Yiddish is my favorite class. This isn’t new information, I’m sure; I’ve written about it on several occasions, including a piece entitled “On Why I Take Yiddish.” I furthermore use Yiddish allusions and colloquialisms as a matter of practice—in writing as well as in general conversation—so I’m sure my new found passion for the language is not a secret. In “On Why I Take Yiddish,” I noted that, for me, Yiddish is a way to connect to my roots—and this is absolutely true. All of my great-grandparents spoke Yiddish, some of my grandparents recall speaking it around their childhood houses as well, and last week, in a fit of procrastination, I found the small Lithuanian village from which my paternal great-grandfather emigrated by Googleing its Yiddish name (“Plotel,” for the record).
In my previous article, however, I also mentioned that, for me, Yiddishkeit was a way to connect with my Jewish identity, both because it was the language my ancestors spoke, and because, I think, at least in the United States, Yiddish culture has become synonymous with so-called “Cultural Judaism.” Several weeks after publishing that piece, Max Daniel responded with an equally well-written one, with the opinion that perhaps this way of thinking devalues, or makes more difficult the notion of klal yisrael, Jewish unity, in that we are limiting ourselves to valuing only that form of Jewishness to which we feel an immediate, palpable connection. Having stewed over this for a few months, I think I am now more inclined to agree with him.
I heard someone mention recently that Yiddish could perhaps be a linguistic method of connecting to Judaism, an alternative to Modern Hebrew, which some view as too thoroughly linked with Zionism for their comfort. After all, for those of us who are Ashkenazi, this is the language our ancestors spoke, thoughts of whom always seem to evoke deep feelings of Jewishness. There are a few fundamental differences, however, between the ways those Jews in der alter heym–or the “old country”–were able to connect with being Jewish and the ways we can. For one thing, the only other Jews that they knew or associated with were also Ashkenazi. Therefore, as far as many of them were concerned, Ashkenazi Judaism was the only Jewish culture, and therefore, Yiddish the only Jewish language. Furthermore, Jews in Eastern Europe were always the persecuted minority, the so-called “other,” so of course they would be bound together culturally and linguistically—assimilation was not an option.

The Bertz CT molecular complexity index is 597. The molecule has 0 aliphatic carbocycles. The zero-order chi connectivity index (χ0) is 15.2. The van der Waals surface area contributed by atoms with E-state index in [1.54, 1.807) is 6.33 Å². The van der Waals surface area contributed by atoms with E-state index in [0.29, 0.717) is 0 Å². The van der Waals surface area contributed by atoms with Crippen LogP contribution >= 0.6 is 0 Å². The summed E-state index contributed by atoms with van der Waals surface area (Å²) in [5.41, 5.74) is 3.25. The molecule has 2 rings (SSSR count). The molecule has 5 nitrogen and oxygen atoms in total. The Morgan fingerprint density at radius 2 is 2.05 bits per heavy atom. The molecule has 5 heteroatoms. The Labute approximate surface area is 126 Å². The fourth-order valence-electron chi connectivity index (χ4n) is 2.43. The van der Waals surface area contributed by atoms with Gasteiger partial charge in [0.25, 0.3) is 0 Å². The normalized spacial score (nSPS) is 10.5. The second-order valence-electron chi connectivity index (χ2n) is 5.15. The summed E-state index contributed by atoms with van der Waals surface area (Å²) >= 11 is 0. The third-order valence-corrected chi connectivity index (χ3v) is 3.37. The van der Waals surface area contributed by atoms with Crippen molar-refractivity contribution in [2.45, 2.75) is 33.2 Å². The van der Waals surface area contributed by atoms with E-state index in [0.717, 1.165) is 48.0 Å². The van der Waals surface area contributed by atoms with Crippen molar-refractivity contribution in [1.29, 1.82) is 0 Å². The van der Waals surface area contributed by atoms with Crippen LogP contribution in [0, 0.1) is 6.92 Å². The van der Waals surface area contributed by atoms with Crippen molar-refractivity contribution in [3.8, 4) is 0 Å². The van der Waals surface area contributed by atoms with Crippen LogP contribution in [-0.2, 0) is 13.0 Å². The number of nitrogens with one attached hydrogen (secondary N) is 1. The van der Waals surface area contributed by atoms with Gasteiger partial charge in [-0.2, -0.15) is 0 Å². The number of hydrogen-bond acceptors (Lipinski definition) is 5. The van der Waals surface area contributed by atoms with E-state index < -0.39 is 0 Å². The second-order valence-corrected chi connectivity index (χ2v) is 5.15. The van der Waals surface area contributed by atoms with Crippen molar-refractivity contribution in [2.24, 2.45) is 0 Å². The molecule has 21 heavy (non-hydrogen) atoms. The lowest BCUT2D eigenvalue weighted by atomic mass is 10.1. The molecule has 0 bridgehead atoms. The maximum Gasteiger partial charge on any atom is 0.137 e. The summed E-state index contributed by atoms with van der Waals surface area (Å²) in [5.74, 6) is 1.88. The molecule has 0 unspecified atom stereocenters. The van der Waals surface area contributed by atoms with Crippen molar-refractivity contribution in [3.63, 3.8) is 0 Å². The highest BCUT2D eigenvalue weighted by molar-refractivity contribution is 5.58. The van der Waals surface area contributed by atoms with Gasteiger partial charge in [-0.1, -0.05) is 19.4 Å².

But American Jews are in a different situation today. Not only do we now know of Jews who come from Sephardi, Mizrahi, or other roots, many of us actually belong to those categories. While we are still a minority and maybe sometimes “the other,” I would argue that we are not an oppressed minority—certainly not compared to Jews in Eastern Europe. Now that our definition of what it means to be Jewish is fundamentally different, our notions of Jewish culture must also be different. It doesn’t, for instance, make sense that in a thoroughly pluralistic Jewish society, our notion of “Jewish culture” is one reflective of the historical culture of a specific subset of that society. Nor should a cultural language of the entire society come from that subset
What, then, is the linguistic alternative? The closest thing I think we have to a Jewish Esperanto is Modern Hebrew. Again, however, because of the circumstances of its inception and its close ties to Zionism, some Diaspora Jews find identifying with the language problematic. Perhaps then, there is not a linguistic solution to a universal Jewish identity. Perhaps there is no such thing as a universal Jewish identity. But if there is, maybe language is not the way to pursue it.
While I still love Yiddish and Yiddish culture, my fundamental conceptions of why I do and what they mean to me have changed. Now, I hold that the language and the culture are ways for me to connect to my personal familial roots, rather than to Jewishness as a whole.
Dani Plung is a student at the University of Chicago.